Posted July. 28, 2010 13:29,
Libya is known to have deported last month a South Korean intelligence agent who had been stationed at his country`s embassy in Tripoli.
A diplomatic source said Tuesday, The Libyan government detained early last month a member of the National Intelligence Service stationed in Libya, who was gathering intelligence on North Korea and defense industry cooperation, under the pretext of harming Libyas national security. Tripoli then designated him persona non grata June 15 and deported him three days later.
The agent is the second South Korean official deemed persona non grata and deported from abroad since the reciprocal deportation of South Korean and Russian diplomats in July 1998.
Another source said the agent was spotted and photographed giving money to a Libyan intelligence officer to gather data on construction projects in Libya. After this was reported to Tripoli, all construction projects implemented by South Korea are known to have been halted.
The Libyan economic mission to South Korea also suddenly stopped consular administration June 23 apparently for the same reason. A source said, Libyan President Muammar Gaddafi was infuriated after being briefed on the incident and instructed his administration to sever diplomatic ties with South Korea.
Seoul dispatched an intelligence delegation to Tripoli last week to explain that the agents activities were for normal information gathering, saying it was all a misunderstanding.
The delegation is awaiting Tripolis response and will reportedly return to Seoul late this month if discussion is concluded smoothly.
A Seoul official said Tuesday, Were being extra cautious to ensure that the incident doesnt negatively affect bilateral ties. Were making all-out efforts to seamlessly resolve the situation early.
In a related move, ruling Grand National Party Rep. Lee Sang-deuk, the older brother of President Lee Myung-bak, visited Libya as a special presidential envoy July 6-13 but had no chance to meet Gaddafi.
Rep. Lee instead held talks with Libyan Prime Minister al-Baghdadi Ali al-Mahmoudi. The Libyan official showed the lawmaker South Korean reports criticizing Gaddafi, and angrily said, Libya has given most of its social overhead capital projects to South Korea, yet you do this.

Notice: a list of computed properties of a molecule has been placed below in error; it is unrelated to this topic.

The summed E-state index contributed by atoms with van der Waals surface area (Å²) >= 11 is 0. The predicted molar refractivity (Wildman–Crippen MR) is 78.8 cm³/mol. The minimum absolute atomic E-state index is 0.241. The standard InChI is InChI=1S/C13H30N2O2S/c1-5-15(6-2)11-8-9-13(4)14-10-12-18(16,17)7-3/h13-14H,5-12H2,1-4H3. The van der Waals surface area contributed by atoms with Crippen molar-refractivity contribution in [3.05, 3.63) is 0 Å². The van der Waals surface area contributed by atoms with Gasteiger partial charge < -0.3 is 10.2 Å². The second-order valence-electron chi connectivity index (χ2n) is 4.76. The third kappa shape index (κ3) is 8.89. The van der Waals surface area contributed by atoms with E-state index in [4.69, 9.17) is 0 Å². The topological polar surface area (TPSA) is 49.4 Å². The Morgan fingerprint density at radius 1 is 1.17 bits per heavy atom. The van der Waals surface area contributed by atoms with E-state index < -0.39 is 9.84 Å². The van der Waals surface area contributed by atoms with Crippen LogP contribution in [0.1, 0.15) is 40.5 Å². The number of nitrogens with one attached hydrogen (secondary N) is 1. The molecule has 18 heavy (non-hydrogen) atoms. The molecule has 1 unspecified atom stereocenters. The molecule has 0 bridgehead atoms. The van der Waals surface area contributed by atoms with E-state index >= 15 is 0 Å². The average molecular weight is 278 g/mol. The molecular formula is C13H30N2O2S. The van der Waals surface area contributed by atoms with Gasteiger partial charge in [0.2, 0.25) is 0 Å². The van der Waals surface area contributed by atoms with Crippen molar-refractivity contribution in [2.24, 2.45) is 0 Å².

Rep. Lee had to talk to the prime minister four times before South Korean construction projects in Libya were allowed to resume.
A source said, Tripoli apparently rejected Seouls explanation that the intelligence agent simply tried to gather data on construction, saying he was caught transferring money to a Libyan intelligence officer. It is a misunderstanding that the agent tried to gather classified intelligence beyond construction information.
Arab media quoted Libya as saying the agent gathered intelligence on Gaddafi, his son and senior Libyan officials, and that Tripoli is investigating if such intelligence gathering was for South Korea or another country.
In response, a South Korean diplomatic source called the news reports groundless, adding, We only have differing views with Libya over the objectives of intelligence activities.
Weve maintained friendly ties with Libya for 30 years and have no reason to conduct activities running counter to Libyas national interests, he said. As soon as the misunderstanding is resolved, the Libyan mission in Seoul will resume consular administration.
Libyan authorities are also handling incidents involving a South Korean missionary and a South Korean farm owner in the Islamic country. Both were arrested on the charge of violating religious rules.
Diplomatic sources say the incidents are being handled separately from that of the intelligence officer.